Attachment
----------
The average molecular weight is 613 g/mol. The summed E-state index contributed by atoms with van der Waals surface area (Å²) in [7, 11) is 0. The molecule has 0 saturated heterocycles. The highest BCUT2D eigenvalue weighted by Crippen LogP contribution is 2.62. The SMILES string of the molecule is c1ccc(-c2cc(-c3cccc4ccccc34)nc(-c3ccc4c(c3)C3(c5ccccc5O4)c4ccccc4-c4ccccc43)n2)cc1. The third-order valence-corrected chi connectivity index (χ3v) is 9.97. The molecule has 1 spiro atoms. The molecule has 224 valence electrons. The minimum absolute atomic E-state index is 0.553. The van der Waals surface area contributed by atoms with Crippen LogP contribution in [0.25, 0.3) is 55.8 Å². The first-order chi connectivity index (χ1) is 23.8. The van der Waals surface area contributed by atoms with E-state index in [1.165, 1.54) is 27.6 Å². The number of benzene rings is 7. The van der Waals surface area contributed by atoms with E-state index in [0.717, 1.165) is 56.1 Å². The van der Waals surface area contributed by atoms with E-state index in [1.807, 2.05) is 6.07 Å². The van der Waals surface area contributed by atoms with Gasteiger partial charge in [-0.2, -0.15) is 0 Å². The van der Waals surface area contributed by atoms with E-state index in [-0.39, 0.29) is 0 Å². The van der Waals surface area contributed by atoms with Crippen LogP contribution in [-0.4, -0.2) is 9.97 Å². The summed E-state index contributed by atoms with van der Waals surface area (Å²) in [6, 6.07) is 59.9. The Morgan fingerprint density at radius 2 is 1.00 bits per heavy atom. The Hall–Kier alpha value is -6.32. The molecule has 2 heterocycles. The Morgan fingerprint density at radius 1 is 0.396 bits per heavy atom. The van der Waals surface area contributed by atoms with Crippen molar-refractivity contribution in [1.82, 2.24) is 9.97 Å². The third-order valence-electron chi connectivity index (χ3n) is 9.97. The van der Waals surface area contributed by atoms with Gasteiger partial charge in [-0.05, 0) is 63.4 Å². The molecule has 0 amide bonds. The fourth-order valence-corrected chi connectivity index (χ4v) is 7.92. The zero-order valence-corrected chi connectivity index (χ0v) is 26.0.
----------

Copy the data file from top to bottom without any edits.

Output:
The average molecular weight is 613 g/mol. The summed E-state index contributed by atoms with van der Waals surface area (Å²) in [7, 11) is 0. The molecule has 0 saturated heterocycles. The highest BCUT2D eigenvalue weighted by Crippen LogP contribution is 2.62. The SMILES string of the molecule is c1ccc(-c2cc(-c3cccc4ccccc34)nc(-c3ccc4c(c3)C3(c5ccccc5O4)c4ccccc4-c4ccccc43)n2)cc1. The third-order valence-corrected chi connectivity index (χ3v) is 9.97. The molecule has 1 spiro atoms. The molecule has 224 valence electrons. The minimum absolute atomic E-state index is 0.553. The van der Waals surface area contributed by atoms with Crippen LogP contribution in [0.25, 0.3) is 55.8 Å². The first-order chi connectivity index (χ1) is 23.8. The van der Waals surface area contributed by atoms with E-state index in [1.165, 1.54) is 27.6 Å². The number of benzene rings is 7. The van der Waals surface area contributed by atoms with E-state index in [0.717, 1.165) is 56.1 Å². The van der Waals surface area contributed by atoms with E-state index in [1.807, 2.05) is 6.07 Å². The van der Waals surface area contributed by atoms with Gasteiger partial charge in [-0.2, -0.15) is 0 Å². The van der Waals surface area contributed by atoms with E-state index in [-0.39, 0.29) is 0 Å². The van der Waals surface area contributed by atoms with Crippen LogP contribution in [-0.4, -0.2) is 9.97 Å². The summed E-state index contributed by atoms with van der Waals surface area (Å²) in [6, 6.07) is 59.9. The Morgan fingerprint density at radius 2 is 1.00 bits per heavy atom. The Hall–Kier alpha value is -6.32. The molecule has 2 heterocycles. The Morgan fingerprint density at radius 1 is 0.396 bits per heavy atom. The van der Waals surface area contributed by atoms with Crippen molar-refractivity contribution in [1.82, 2.24) is 9.97 Å². The third-order valence-electron chi connectivity index (χ3n) is 9.97. The van der Waals surface area contributed by atoms with Gasteiger partial charge in [-0.05, 0) is 63.4 Å². The molecule has 0 amide bonds. The fourth-order valence-corrected chi connectivity index (χ4v) is 7.92. The zero-order valence-corrected chi connectivity index (χ0v) is 26.0.